Finally, are you a fan of the veritable veg we've named our store after? If so, what's your fave way to eat it!
Certainly! I'd say baked, sliced and with Crème fraîche and dill on top. nyum.

Get the book here at Beetroot Books

Tuesday, 17 April 2012

Rain, Rain and Rain

Oh since they shouted about drought it seems it hasn’t stopped raining. Mind you if a spell needs to be cast then what better way to do it in England than talk about the weather? Anytime anyone makes a proclamation about what it’s going to do or worse, has an expectation about how it will turn out, you can guarantee that what actually happens will be counter to what is desired. We just don’t learn! And since it is April it’s not like we’ve not heard that tune about showers before.

But it’s all good stuff. Things are going in to the ground almost daily here at Beetroot HQ; beetroots (you wouldn’t expect otherwise would you?), French beans, Broad beans, red onions, spring onions, aubergines, basil, mint and potatoes, and they all need lots lovely water and of course sunshine (hoping for more of that this summer)!

So best not too get too down in the mouth about the weather, it’s as comedian Billy Connelly says: ‘there is not bad weather, only the wrong clothes’!

Thursday, 29 March 2012

Peak Oil has arrived

Back in 2008, I heard about Peak Oil for the first time. Very much out of the mainstream at that time, the theory, that world oil supplies would imminently peak in terms of accessibility, posited that this would occur sometime between 2006- 2020.

The consequences of this peak are numerous, technical and intrinsic to the way in which world economies are wired – in others words unpredictable. Nevertheless there are deemed to be indicators: fluctuation in oil price, recession, social unrest, foreign conflict.

If this sounds familiar its because it now seems as if world oil production actually peaked in 2005. Now we’re on a downward trajectory of demand continually outstripping supply, ever more desperate extraction techniques (Alberta Tar sands, Gulf of Mexico), resource wars (Irag, Afghanistan, Libya and now Iran) and price hikes.

Don’t take my word for it. The future has arrived and you might want to prepare for a bit of a bumpy ride. Look up Peak Oil to find out more.

Monday, 6 February 2012

The Book of English Magic - a review

I must confess I approached this book with not just a little trepidation. Anyone who has ever taken a passing glance at the ‘Mind, Body & Spirit’ section of any bookstore and seen the plethora of titles around this subject might understand my reticence. Many such books make claims about encounters with magical beings, angels and spirits, (it’s not that I doubt the existence of these, only the sincerity of the authors’ belief); many about impending apocalypse, whilst some of them take some fairly hefty and serious concepts such as Hermeticism and attempt to boil them down into ‘secrets’ easily digestible for the modern consumer.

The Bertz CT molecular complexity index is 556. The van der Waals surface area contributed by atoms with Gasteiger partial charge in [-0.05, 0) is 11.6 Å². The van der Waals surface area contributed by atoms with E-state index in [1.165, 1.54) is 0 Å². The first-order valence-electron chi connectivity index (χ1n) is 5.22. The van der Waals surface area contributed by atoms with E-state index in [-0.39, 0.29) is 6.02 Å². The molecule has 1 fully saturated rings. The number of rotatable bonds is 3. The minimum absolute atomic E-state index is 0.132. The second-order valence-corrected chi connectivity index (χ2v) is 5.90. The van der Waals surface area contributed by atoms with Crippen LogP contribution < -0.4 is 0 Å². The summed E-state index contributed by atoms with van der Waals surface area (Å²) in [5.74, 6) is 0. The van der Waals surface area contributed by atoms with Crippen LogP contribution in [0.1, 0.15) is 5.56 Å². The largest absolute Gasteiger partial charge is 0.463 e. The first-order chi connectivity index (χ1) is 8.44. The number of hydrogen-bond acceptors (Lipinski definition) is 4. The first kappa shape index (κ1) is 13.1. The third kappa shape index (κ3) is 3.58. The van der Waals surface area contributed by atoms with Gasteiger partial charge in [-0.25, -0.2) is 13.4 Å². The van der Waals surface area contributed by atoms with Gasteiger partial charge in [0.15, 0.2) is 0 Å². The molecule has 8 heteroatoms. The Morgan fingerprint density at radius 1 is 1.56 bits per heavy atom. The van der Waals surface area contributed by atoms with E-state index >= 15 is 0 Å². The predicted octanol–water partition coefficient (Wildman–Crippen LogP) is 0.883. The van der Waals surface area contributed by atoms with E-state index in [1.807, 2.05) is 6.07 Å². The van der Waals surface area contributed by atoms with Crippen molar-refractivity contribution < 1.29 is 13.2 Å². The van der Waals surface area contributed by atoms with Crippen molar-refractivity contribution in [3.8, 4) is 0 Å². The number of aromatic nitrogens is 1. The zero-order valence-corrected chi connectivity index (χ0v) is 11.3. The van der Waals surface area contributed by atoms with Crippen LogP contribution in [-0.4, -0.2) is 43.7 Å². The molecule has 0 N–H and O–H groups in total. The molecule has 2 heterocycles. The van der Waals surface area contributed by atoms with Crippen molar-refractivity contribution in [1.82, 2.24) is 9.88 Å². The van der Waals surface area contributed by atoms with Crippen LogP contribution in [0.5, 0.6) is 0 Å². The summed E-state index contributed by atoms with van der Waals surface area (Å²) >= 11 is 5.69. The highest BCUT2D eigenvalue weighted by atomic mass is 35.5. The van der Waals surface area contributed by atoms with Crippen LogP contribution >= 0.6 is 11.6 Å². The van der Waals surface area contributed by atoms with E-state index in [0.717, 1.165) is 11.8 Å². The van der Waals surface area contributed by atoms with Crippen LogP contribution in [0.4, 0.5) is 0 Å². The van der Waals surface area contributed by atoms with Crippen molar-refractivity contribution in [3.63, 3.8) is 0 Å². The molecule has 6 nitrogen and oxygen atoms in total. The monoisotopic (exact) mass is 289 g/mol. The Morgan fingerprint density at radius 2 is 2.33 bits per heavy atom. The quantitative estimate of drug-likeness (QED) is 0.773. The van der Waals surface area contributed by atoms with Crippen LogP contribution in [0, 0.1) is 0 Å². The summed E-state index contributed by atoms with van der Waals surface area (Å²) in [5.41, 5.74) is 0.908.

How refreshing then for a tome of this nature to be set out so simply, written with such clarity by Psychologist and writer Philip Carr-Gomm (chosen leader of the Order of Bards Ovates & Druids) and Richard Heygate, and referenced so heavily with resources that the reader is more than enabled to investigate further for themselves. The English Book of Magic successfully transcends the ocean of double speak and down-right gobbledegook usually a given in Occult literature. Even if you normally approach this subject with a great deal of cynicism, you’ll find this book a fascinating look at an enduring historical phenomenon - peculiar but not unique to these islands.

The 12 sections of the book, corresponding to different eras of magical belief and occult practice that have continued unabated in the undercurrent of our culture for several thousand years, are neatly interspersed with fascinating stories and life experiences of various practitioners of these spiritual arts. Beginning with the roots of ancient Druidism emanating from the dim and misty vistas of ancient England; a landscape so engagingly evoked that you can almost taste the medicine from Merlin’s cauldron; travelling through the tumultuous Saxon invasion, the mysteries of the Dark Ages (of course there was no such era when viewed from a certain point of view), the Renaissance obsession with the use of Alchemy and Magick as tools to understand and master nature, into the comparatively recent Victorian revival of spirituality culminating in  fascinating overview of how all of these factors and influences have converged today into a dizzying array of cults, movements, philosophies and beliefs. The contradictions, borrowings, arguments, trials, burnings and mystery are all here. It’s a story seldom told but intrinsic to much of the more mundane knowledge we’re familiar with – our current beliefs, both religious and scientific are but a continuum from earlier modes of thought after all,